The total static first hyperpolarizability of the designed molecules is listed in Table 13. Compared with TY6 (747115), the designed molecules have obvious changes and are arranged in the following order: TY6-3B > TY6-1B > TY6-2B > TY6-3A > TY6-2A > TY6-1C > TY6-4B > TY6-2C > TY6-3C > TY6-4C > TY6 > TY6-1A > TY6-4A. The maximum value of [[beta].sub.tot] appears at TY6-3B (1068163), which adds a -CN group on position 3 of the acceptor; the minimum value of [[beta].sub.tot] occurs at TY6-4A (529611), which adds a -C[F.sub.3] group on position 4 of the acceptor. Through the above analysis, it can be concluded that, for different positions of the acceptor, the molecules at acceptor positions 2 and 3 are designed to be better than the acceptors designed at positions 1 and 4; for different groups, the designed molecules inserted by the -CN group have the highest [[beta].sub.tot], while the dye inserted by the -C[F.sub.3] group has the worst performance. Therefore, by inserting the -CN group, the molecules can have more obvious ICT. The lifetime (t) of the designed molecules is listed in Table 13. Compared to the original molecule TY6 (3.91ns), the majority of the molecules behaved better and are arranged in the following order: TY6-1A > TY6-4A > TY6-1C > TY6-1B > TY6-4B > TY6-3C > TY6-3B > TY6-2A = TY6 > TY6-2B > TY6-3A > TY6-4C > TY6-2C. The maximum value of t appears at TY6-1A (4.57ns), which adds a -C[F.sub.3] group on position 3 of the acceptor; the minimum value of t occurs at TY6-2C (3.48 ns), which adds a -F group on position 2 of the acceptor. Through the above analysis, we can get some conclusions: Molecules designed at position 1 of the acceptor have a longer lifetime. The lifetime of the designed molecules inserted at position 2 of the acceptor is lower than that of the original molecule (TY6), which is contrary to the conclusion that positions 2 and 3 are better than positions 1 and 4. However, there is no significant difference between the different groups.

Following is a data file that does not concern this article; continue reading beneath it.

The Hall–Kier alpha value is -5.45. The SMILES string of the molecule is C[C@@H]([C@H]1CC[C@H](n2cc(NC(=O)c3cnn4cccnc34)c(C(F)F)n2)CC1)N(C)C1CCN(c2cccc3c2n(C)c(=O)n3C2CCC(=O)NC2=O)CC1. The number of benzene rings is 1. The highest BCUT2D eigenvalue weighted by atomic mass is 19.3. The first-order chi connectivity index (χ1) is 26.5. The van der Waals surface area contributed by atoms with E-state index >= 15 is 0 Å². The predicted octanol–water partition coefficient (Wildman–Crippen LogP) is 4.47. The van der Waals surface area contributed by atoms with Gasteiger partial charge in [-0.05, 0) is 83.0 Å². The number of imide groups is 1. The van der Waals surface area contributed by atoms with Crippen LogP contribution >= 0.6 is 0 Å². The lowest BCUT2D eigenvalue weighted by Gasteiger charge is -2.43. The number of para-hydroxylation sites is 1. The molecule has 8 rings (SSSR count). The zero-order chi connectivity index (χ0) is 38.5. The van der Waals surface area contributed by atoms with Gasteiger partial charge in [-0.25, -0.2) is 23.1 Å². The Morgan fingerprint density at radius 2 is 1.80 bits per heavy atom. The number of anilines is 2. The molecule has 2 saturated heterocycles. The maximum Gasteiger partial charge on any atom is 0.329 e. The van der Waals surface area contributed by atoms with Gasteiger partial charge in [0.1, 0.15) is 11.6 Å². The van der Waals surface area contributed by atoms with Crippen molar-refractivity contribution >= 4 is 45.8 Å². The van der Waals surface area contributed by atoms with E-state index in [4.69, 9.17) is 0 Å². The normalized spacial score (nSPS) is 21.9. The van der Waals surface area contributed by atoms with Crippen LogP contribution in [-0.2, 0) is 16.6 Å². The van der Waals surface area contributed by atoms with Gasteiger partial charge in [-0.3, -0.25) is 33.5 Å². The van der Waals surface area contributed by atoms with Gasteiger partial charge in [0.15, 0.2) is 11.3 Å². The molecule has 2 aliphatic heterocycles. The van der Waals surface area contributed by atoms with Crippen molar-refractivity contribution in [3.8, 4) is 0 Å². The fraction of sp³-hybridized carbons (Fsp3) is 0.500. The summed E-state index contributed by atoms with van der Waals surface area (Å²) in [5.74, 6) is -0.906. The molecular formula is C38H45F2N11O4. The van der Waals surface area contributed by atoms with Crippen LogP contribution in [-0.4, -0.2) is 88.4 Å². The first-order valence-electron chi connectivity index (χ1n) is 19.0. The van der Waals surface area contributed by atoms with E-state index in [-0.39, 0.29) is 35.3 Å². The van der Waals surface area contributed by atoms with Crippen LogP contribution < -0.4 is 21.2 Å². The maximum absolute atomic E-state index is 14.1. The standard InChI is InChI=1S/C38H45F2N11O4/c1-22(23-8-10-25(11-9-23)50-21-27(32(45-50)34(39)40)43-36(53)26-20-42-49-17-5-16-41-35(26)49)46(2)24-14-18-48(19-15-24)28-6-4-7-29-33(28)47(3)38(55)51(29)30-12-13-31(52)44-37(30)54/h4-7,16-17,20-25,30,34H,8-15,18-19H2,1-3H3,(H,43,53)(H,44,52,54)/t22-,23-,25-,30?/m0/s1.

In this study, the DFT and TD-DFT methods were used to calculate the properties of the ground and excited states for MS3, TY3, and TY6. The calculated results show that TY6 has the highest HOMO energy compared to MS3 and TY3, resulting in the smallest energy gap. Smaller energy gaps favor the red-shifted absorption; so, TY6 has the most pronounced red-shifted absorption and the highest molar extinction coefficient, which results in more effective absorption of sunlight. TY6 not only has the largest EA and the lowest IP but also has lower hole/electron reorganization energies for higher hole and electron transfer. Through orbital and NBO analysis, the D-A-[pi]-A (TY6) structure enhances the donoring electron ability and acceptor ability of receiving electrons. At the same time, TY6 also has the highest [beta] and the most obvious ICT. Through ESP analysis, we can find that TY6 has better reactivity. TY6 has the lowest h and the highest LHE, [DELTA][G.sub.inject], [DELTA][G.sup.regen.dye], and [[omega].sup.+], which leads to higher [J.sub.SC]. A higher [[mu].sub.normal] results in a higher [V.sub.OC]. This is consistent with the experimental results that TY6 has the highest [J.sub.SC] and [V.sub.OC].
The calculated results for the design molecules show that the overall effect is improved to some extent. For different groups, by introducing the -CN group, the LUMO energy and energy gap can be reduced, leading to an obvious red-shifted absorption. Chemical reactivity parameters and [beta] were significantly improved. For the different positions of the molecular acceptors, the positions away from the acceptors (positions 2 and 3) performed better than the other positions did. Especially, the oscillator strength led to a significant increase in LHE. Therefore, it will be of some reference to molecular design.
The three molecules (MS3, TY3, and TY6) used in this article and the experimental data mentioned were obtain from [36, 37], and other data were calculated using software such as the Gaussian 09 package. In addition, other data generated or analyzed during this study are available from the first and corresponding authors on reasonable request.
Conflicts of Interest
The authors declare that there is no conflict of interest regarding the publication of this article.
This work was supported by the Fundamental Research Funds for the Central Universities (2572018BC24), the China
Postdoctoral Science Foundation (2016 M590270), the